Here's one for the history books. Remember the days of old,
when you had to call your broker to get a quote on your investments
or make a trade?
Remember when you waited until the evening TV news to find
out what happened to the stock market?
Why, that must have been as long ago as ... the mid-1990s.
All that has changed, dramatically, thanks to the Internet
revolution. You can now monitor the markets and your own
investments as the trading day progresses. You can can get an
instant snapshot of the mutual funds in your 401(k) or 403(b)
retirement account. You can check out the charts, trends, expert
comments, and investment prospects for the software company run by
the dad of the girl your daughter plays with at day care.
You can push thousands of shares through the stock exchanges
without so much as talking to another human being. Just "click
The Internet has changed the way Americans invest and, in
equally dramatic developments, changed how much they pay to make
It has made them wiser, perhaps a little richer, and may
attract more of them to the market.
But it could also drown unwary investors with information
overload and lure others to the excitement of short-term trading
rather than the wisdom of long-term investing.
Like the Model T and the telephone, the online revolution
will most directly affect the common man.
Realizing the potential for new customers, brokerage firms
are rushing onto the Internet. But as Wall Street merges with the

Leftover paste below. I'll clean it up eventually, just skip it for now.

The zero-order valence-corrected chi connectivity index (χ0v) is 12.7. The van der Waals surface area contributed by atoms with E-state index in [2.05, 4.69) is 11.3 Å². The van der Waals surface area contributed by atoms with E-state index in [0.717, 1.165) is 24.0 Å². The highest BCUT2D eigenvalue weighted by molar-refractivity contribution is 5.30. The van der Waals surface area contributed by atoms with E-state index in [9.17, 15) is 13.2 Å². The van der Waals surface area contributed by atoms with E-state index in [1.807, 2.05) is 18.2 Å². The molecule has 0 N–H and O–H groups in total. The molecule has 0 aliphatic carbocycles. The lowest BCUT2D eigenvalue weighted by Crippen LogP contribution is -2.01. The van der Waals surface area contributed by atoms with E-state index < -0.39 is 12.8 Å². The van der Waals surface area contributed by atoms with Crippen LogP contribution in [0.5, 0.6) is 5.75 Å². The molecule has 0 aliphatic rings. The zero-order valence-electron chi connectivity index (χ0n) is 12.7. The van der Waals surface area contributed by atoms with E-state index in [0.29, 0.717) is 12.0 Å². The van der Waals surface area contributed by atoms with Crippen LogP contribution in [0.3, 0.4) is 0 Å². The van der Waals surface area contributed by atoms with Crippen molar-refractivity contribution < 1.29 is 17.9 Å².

information highway, experts expect cyberspace to remake the
investment world, not the other way around.
Along the way, securities markets should become more open and
accessible to the individual. Commissions, already falling fast,
could eventually disappear, analysts say.
Besides investors themselves, big winners include banks,
aggressive online brokerages with strong brand-name recognition,
and smaller Internet advisers and trading firms that can exploit
"We think there's going to be a major shift," says Blake
Darcy, chief executive of DLJ Direct, the online arm of the DLJ
brokerage firm in New York. "Virtually every single brokerage firm
has realized it has to have an online presence."
Crowding the 'info highway'
"It's really the inevitable way that all people will do their
investing," adds Alex Goor, executive vice president of Datek
Online, a deep-discount online brokerage in Iselin, N.J.
No one expects full-service brokers to fade away, but by
2002, some $688 billion will be managed in online trading accounts
- five times the figure for 1997 and nearly 5 percent of the total
assets in retail investment accounts, forecasts Forrester Research,
a market-research firm in Cambridge, Mass.
The Internet allows investors to download reams of data.
Where they once called their brokers for the latest market
movements, they now grab the information themselves.
"The more information you give to your customers, the more
analysis investors can get on their own, and the less they need a
full-service broker," says Mr. …